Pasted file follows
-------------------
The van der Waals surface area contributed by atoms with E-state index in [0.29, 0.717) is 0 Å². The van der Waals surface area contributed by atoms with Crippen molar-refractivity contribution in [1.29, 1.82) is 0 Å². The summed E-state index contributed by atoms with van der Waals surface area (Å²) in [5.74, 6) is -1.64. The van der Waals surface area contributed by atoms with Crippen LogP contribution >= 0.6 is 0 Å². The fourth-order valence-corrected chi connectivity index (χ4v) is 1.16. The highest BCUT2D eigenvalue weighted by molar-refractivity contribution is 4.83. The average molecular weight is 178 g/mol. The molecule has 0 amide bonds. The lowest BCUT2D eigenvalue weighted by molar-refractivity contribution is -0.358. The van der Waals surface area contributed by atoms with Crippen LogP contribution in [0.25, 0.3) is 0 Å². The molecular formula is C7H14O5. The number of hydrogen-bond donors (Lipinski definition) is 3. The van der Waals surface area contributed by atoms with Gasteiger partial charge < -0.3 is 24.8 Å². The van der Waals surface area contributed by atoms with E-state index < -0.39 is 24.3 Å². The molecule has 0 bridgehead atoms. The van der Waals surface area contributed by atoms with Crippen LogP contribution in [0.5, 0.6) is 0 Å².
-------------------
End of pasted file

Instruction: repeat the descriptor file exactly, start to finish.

The van der Waals surface area contributed by atoms with E-state index in [0.29, 0.717) is 0 Å². The van der Waals surface area contributed by atoms with Crippen molar-refractivity contribution in [1.29, 1.82) is 0 Å². The summed E-state index contributed by atoms with van der Waals surface area (Å²) in [5.74, 6) is -1.64. The van der Waals surface area contributed by atoms with Crippen LogP contribution >= 0.6 is 0 Å². The fourth-order valence-corrected chi connectivity index (χ4v) is 1.16. The highest BCUT2D eigenvalue weighted by molar-refractivity contribution is 4.83. The average molecular weight is 178 g/mol. The molecule has 0 amide bonds. The lowest BCUT2D eigenvalue weighted by molar-refractivity contribution is -0.358. The van der Waals surface area contributed by atoms with Crippen LogP contribution in [0.25, 0.3) is 0 Å². The molecular formula is C7H14O5. The number of hydrogen-bond donors (Lipinski definition) is 3. The van der Waals surface area contributed by atoms with Gasteiger partial charge < -0.3 is 24.8 Å². The van der Waals surface area contributed by atoms with E-state index < -0.39 is 24.3 Å². The molecule has 0 bridgehead atoms. The van der Waals surface area contributed by atoms with Crippen LogP contribution in [0.5, 0.6) is 0 Å².